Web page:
What does PPM mean?

PPM stands for Parts Per Million. Those of us in the pool business often take acronyms for granted, as though everyone knows them. This article will explain PPM and why it matters.


Covered in this article:

Parts Per Million Definition

Parts per million? A million of what? Parts of what? PPM is the US standard unit of measurement in water chemistry. It tells us the density of a given substance dissolved in water. Examples include free chlorine, calcium hardness, and total alkalinity.
1 PPM means that substance is one-millionth of the total amount of water. It seems like a tiny amount–and it is–but water does not always need a lot of a given chemical. For example, just 1.0 ppm of free chlorine can be enough to keep a pool safe and disinfected. It may not be enough to keep the pool algae-free, but that's another topic for another article.
Where did the million come from? To find out, we did some research which led us to the metric system. PPM is the equivalent of milligrams per liter (mg/L). One milligram is one-millionth of a liter. The rest of the world already knows this because the metric system is standard and based on multiples of 10. For us Americans, we need to take the time to convert. Thankfully it's simple (unlike ºFahrenheit to ºCelsius).
1 cubic meter (m3) = 1,000 liters (L)
1 liter (L) = 1,000 milliliters (mL)
Then we transition from liquids into solids, because most chemicals are dissolved into water, not liquids themselves.
1 milliliter (mL) = 1,000 milligrams (mg)
1 liter (L) = 1,000,000 milligrams (mg)
So one milligram (mg) is one-millionth of one liter (L). That means mg/L is the metric equal to PPM.
1 mg/L = 1 PPM

You can check our math using free online conversion calculators like this.

Why is PPM important?

Any standard unit of measurement is important to understand. In pool chemistry, PPM (or its metric equivalent mg/L) is that standard. It tells us the amount–expressed as concentration (or density) in the water–of a given substance. Or, in the case of Total Alkalinity (TA), the sum of several substances.
Traditional water chemistry ranges use PPM for almost everything except pH, which has its own logarithmic scale:
pH scale, pH, pH chart

Ideal chemistry targets

Textbooks give ranges for ideal chemistry–measured mostly in PPM. Sources differ, but in general, those ranges look something like the chart below. These are from various textbooks and not Orenda's opinions. We'll explain in a moment.

  Acceptable Ideal
Total Alkalinity (TA) 80 - 120 ppm 90 - 110 ppm
Calcium Hardness (CH) 200 - 400 ppm 250 - 400 ppm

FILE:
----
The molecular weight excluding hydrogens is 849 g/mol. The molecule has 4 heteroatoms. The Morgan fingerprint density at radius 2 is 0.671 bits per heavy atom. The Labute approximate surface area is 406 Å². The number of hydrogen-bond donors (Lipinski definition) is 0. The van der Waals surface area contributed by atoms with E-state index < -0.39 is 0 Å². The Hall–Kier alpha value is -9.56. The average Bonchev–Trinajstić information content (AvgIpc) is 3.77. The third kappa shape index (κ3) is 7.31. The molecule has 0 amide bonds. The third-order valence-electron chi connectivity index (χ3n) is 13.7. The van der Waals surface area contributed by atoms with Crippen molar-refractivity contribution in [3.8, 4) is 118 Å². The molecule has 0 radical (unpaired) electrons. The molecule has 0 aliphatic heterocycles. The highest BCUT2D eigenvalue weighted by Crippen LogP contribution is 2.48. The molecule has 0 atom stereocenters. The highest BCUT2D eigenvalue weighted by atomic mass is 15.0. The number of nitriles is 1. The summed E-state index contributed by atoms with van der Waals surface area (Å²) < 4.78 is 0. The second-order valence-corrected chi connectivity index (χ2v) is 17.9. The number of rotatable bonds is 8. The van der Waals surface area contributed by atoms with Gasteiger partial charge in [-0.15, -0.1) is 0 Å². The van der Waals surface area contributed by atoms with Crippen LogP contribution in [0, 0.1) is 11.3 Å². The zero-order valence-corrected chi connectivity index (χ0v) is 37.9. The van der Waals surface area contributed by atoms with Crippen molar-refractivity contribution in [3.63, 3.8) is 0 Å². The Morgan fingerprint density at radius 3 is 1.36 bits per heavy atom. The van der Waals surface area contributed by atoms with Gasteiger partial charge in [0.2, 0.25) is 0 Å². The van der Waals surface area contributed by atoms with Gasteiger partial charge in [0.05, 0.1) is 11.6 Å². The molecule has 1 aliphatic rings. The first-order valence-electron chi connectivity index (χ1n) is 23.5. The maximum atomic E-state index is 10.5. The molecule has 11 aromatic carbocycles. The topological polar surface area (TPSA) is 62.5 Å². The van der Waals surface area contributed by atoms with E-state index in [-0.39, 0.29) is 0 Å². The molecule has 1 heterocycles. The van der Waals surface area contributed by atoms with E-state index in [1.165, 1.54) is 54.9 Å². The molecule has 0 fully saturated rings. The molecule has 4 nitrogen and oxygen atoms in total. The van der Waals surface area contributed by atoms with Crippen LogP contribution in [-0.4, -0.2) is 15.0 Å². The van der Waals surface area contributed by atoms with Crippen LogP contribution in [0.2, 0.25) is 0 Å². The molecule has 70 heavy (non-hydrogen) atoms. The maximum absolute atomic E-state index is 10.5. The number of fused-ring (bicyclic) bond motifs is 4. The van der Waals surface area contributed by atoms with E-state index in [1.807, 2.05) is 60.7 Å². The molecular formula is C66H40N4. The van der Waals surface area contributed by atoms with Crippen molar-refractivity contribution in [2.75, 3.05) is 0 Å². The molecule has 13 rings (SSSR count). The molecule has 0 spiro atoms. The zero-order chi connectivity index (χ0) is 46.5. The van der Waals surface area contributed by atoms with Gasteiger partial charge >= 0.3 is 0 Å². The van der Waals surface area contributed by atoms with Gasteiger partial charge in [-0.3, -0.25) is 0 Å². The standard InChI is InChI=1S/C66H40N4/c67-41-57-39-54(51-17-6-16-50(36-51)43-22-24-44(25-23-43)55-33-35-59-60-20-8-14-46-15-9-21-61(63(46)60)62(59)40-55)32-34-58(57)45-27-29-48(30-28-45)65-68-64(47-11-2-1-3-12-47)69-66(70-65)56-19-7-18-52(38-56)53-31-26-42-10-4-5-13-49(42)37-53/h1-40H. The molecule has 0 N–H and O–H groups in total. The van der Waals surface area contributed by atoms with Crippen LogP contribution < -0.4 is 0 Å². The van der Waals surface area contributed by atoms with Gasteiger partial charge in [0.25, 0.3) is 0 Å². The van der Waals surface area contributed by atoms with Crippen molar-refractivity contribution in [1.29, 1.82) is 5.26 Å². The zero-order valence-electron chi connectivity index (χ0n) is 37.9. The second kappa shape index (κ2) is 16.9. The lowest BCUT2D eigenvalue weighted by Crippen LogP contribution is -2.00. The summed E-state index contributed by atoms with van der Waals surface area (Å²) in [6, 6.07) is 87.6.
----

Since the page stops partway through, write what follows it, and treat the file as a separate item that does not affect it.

Cyanuric Acid (CYA) 30 - 100 ppm 30 - 50 ppm
Total Dissolved Solids (TDS) 1500 ppm over tap < 1500 ppm over tap
Salt (if applicable) 3000 - 3600 ppm 3000 - 3400 ppm
Free Chlorine (FC or FAC) 1 - 4 ppm 1 - 4 ppm
Total Chlorine (TC or TAC) 1 - 4 ppm 1 - 4 ppm
Combined Chlorine (CC) < 0.2 ppm < 0.2 ppm
Phosphate < 1500 ppb < 500 ppb

Chemistry ranges shown were compiled from multiple textbooks and online resources.

You may be thinking, "Wait, Orenda sometimes recommends chemistry outside of those ranges." You are correct; sometimes, we do. That's because the Langelier Saturation Index (LSI) reigns supreme. So, rather than focusing on ideal chemistry ranges, focus on the LSI. And for that, we have the Orenda App LSI calculator and textbook chemistry ranges to work with. Just remember to prioritize LSI first and range chemistry second.


Another exception is phosphate, which is usually measured in Parts Per Billion (PPB). One PPB is one-thousandth of one PPM. So phosphate concentration is hopefully below 1 PPM, which would be 1,000 PPB. So to convert PPM to PPB, multiply by 1,000, and vice versa.
1 PPM = 1,000 PPB
1 mg/L = 1,000 µg/L

Of course, if your phosphate level exceeds 1,000 ppb, you could use PPM. But generally, PPB is easier to use because phosphate levels should be kept below 0.5 ppm (or 500 ppb)


The standard unit of measurement in swimming pool chemistry is parts per million (PPM). PPM's metric equivalent is milligrams per liter (mg/L). One milligram is 1/1000th of a milliliter, and one milliliter is 1/1000th of a Liter. A thousand times a thousand equals one million, hence the term parts per million.

If you want to learn more about water chemistry and take control of your swimming pool, try our free online educational program Orenda Academy™.

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